Has the U.S.
Supreme Court Lost Its Collective Mind?
by Darryn "Dutch" Martin
In a 5-4 decision, the U.S.
Supreme Court recently ruled that executing prisoners who committed
capital crimes such as murder as minors violates the 8th Amendment
to the U.S. Constitution. This amendment prohibits "cruel
and unusual punishment."
While this ruling is heinous
in itself, the rationale used by Justices Anthony M. Kennedy,
David H. Souter, Stephen G. Breyer, John Paul Stevens and Ruth
Bader Ginsburg in arriving at their majority conclusion is more
When he was just 17 years old, Christopher Simmons told people
he "wanted to murder someone." As described by Justice
Anthony Kennedy, writing for the majority in the Roper v. Simmons
decision, that's just what he did:
At the age of 17, when he was
still a junior in high school, Christopher Simmons... committed
murder... There is little doubt that Simmons was the instigator
of the crime. Before its commission, Simmons said he wanted to
murder someone. In chilling, callous terms he talked about his
plan with his friends... Simmons proposed to commit burglary
and murder by breaking and entering, tying up a victim and throwing
the victim off a bridge. Simmons assured his friends they could
"get away with it" because they were minors.
Simmons and 15-year-old Charles
Benjamin broke into the St. Louis home of Shirley Crook. According
to court papers, the two put Crook in her minivan and drove her
to a bridge over the Meramac River. They covered her face in
duct tape and threw her from the bridge. She drowned. Simmons
was sentenced to death by a state court, but the sentence was
later overturned by the Supreme Court of Missouri.
The High Court's decision is
troubling on several fronts. For one thing, Justice Kennedy wrote
that "Juveniles are less mature than adults and, no matter
how heinous their crimes, they are not among 'the worst offenders'
who deserve to die." Tell that to Shirley Crook's grieving
What else did the majority
conclude? "To implement this framework," wrote Justice
Kennedy, "we have established the propriety and affirmed
the necessity of referring to 'the evolving standards of decency
that mark the progress of a maturing society' to determine which
punishments are so disproportionate as to be cruel and unusual."
This rationale reeks of moral
relativism. Instead of upholding and defending the Constitution,
something these justices swore an oath to do, the justices are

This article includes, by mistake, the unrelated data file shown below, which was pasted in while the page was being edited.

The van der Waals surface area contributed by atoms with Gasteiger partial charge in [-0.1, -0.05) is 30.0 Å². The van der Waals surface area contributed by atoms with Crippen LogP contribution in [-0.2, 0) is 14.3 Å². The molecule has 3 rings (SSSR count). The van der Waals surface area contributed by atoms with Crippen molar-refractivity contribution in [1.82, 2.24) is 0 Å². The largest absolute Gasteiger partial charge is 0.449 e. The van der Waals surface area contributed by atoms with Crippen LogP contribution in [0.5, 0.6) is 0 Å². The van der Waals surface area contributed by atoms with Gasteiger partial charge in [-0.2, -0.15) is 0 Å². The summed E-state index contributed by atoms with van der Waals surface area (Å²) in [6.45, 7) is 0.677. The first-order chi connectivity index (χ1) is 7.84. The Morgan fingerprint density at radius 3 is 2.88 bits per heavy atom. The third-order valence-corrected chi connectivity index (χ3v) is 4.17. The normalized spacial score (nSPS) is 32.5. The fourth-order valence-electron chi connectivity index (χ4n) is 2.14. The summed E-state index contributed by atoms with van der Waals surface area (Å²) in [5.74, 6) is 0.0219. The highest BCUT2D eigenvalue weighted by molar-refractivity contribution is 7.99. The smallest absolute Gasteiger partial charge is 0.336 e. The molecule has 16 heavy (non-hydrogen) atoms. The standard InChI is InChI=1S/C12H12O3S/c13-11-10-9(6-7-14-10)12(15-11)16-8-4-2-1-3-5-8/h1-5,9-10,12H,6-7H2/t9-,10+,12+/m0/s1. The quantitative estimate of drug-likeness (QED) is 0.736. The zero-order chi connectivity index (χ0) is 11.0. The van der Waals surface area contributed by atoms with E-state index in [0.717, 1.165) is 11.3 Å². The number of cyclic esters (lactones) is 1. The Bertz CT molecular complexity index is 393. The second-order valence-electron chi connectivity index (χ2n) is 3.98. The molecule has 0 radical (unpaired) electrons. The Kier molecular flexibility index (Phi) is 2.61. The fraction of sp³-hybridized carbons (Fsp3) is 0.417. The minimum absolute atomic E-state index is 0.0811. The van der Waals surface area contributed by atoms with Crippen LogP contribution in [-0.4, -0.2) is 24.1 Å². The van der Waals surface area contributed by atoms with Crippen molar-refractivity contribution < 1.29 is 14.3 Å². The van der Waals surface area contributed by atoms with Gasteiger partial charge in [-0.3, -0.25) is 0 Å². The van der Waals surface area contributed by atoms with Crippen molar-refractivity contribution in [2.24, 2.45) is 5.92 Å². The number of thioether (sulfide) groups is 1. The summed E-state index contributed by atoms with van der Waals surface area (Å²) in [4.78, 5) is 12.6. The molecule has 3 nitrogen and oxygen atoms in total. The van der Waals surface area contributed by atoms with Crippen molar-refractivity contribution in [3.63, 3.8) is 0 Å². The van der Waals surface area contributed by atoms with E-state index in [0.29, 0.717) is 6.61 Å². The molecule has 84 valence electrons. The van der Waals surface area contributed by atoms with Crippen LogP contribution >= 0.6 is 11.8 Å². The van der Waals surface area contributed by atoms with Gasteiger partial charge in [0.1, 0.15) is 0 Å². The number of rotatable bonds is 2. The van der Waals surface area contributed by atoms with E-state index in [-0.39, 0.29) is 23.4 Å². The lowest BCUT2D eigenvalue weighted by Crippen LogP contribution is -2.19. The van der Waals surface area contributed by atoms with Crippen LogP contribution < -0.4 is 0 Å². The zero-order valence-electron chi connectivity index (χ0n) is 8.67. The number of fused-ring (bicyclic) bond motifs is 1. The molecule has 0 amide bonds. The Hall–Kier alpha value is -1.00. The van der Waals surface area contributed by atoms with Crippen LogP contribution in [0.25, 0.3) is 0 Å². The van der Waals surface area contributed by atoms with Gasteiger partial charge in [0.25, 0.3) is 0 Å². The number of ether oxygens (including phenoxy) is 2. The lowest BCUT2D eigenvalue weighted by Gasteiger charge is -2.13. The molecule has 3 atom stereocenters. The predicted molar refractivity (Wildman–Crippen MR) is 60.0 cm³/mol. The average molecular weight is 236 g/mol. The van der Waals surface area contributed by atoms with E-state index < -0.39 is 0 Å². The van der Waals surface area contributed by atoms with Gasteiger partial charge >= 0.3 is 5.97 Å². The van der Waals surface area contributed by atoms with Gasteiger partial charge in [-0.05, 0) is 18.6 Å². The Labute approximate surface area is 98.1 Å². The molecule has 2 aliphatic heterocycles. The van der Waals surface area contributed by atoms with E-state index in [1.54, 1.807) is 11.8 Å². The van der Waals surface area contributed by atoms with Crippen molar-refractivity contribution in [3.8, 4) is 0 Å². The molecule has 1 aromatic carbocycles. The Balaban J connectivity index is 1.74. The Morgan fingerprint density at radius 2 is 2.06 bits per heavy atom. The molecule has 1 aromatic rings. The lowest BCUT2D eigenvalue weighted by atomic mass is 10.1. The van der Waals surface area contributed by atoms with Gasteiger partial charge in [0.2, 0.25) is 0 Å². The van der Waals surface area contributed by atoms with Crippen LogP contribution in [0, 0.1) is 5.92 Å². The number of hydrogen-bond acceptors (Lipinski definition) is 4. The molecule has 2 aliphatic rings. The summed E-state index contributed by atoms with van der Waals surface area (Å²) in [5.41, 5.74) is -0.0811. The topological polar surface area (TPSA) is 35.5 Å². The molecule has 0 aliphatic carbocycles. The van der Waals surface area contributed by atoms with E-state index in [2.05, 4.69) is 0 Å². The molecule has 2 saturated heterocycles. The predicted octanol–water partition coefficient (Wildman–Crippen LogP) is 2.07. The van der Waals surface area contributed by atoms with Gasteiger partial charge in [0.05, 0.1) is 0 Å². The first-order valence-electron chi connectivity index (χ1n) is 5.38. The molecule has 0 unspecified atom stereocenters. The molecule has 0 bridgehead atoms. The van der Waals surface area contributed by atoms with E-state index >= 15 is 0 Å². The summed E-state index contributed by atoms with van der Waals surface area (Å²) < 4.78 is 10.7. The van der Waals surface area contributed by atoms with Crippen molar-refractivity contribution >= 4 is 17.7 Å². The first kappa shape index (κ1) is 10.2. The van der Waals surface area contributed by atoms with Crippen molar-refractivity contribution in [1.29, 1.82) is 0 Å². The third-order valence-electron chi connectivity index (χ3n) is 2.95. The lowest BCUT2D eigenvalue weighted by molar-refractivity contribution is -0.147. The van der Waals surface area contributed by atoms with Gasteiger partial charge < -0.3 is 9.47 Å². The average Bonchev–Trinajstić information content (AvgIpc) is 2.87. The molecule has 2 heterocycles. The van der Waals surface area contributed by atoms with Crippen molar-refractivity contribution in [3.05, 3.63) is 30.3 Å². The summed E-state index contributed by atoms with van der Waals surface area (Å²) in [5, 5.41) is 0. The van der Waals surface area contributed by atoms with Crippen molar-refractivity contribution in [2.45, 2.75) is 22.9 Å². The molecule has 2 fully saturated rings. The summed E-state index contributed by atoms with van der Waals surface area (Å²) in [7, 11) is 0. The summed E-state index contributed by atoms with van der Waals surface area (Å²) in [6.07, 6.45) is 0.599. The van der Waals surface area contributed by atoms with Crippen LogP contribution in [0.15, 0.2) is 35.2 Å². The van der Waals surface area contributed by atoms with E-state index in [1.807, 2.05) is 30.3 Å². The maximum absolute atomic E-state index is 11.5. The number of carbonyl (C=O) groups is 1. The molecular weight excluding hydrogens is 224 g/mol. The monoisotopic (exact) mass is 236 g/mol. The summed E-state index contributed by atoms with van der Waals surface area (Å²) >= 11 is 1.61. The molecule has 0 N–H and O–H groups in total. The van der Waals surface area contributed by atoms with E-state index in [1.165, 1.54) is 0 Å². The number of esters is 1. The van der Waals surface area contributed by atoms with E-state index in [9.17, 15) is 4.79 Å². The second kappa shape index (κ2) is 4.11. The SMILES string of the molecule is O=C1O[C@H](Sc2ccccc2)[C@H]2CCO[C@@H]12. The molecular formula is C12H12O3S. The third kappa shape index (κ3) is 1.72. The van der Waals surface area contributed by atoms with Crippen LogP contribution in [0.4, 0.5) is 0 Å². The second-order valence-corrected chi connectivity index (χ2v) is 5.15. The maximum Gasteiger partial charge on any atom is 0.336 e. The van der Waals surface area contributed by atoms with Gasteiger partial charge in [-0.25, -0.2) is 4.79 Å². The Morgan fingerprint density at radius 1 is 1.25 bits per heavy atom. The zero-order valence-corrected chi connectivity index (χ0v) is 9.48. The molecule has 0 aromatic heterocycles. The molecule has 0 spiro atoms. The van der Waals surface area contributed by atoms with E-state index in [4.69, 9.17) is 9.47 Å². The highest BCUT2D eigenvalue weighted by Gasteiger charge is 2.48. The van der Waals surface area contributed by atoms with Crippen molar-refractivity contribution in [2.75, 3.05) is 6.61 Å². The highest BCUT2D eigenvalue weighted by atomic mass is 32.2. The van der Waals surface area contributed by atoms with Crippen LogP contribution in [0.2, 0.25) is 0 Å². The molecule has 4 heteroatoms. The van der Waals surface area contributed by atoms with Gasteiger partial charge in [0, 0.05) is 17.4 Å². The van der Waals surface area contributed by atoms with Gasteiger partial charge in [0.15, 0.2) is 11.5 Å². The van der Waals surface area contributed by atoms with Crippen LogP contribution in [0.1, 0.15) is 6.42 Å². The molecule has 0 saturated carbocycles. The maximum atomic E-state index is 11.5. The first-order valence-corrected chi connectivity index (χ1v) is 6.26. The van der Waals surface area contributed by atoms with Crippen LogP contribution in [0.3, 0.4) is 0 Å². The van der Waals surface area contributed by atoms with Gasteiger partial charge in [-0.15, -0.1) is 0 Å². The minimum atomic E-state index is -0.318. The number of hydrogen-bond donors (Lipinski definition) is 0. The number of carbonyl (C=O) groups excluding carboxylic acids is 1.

essentially imposing their own opinions on society as a whole.
As columnist David Limbaugh puts it, it is "as if [the ruling]
is the final arbiter not just of the law, but our moral standards."
In 18 of 38 states - 47 percent of states that permit capital
punishment - laws ban the execution of offenders under age 18.
The majority justices call this a "national consensus."
Justice Antonin Scalia put it best in his dissent: "Words
have no meaning if the views of less than 50 percent of death
penalty States can constitute a national consensus. Our previous
cases have required overwhelming opposition to a challenged practice,
generally over a long period of time."
Arguably the most outrageous rationale of the High Court's majority
decision is its insistence in relying on international laws and
legal rulings. Justice Kennedy writes that the Court can and
should consider "the overwhelming weight of international
opinion against the juvenile death penalty." This includes
the opposition of "leading members of the Western European
The "overwhelming weight" of international opinion?
"Respected and significant confirmation" of the majority's
conclusions? Has the majority of the U.S. Supreme Court lost
Columnist Debra Saunders points out that European Union nations
not only oppose capital punishment but also oppose life without
parole and deliver notoriously short sentences for heinous crimes.
One example is a German court sentencing a man who killed and
cannibalized another man (actually videotaping his "meal")
to only eight-and-a-half years in prison. He is expected to walk
free after only five years.
If this is the direction our Supreme Court is headed, it would
be wise to heed Saunders' words: "Be afraid, America. Be
very afraid." It makes President Bush's pledge that he will
appoint justices who will interpret the literal meaning of the
Constitution all that more important for our future.
Darryn "Dutch" Martin
is a member of the National Advisory Council of the African-American
leadership network Project 21. Comments may be sent to Project21@nationalcenter.org.
Published by The National Center for Public Policy Research.
Reprints permitted provided source is credited. New Visions Commentaries
reflect the views of their author, and not necessarily those
of Project 21.
| Search | About
Project 21 | What's
New | Blog | Project
21 | NCPPR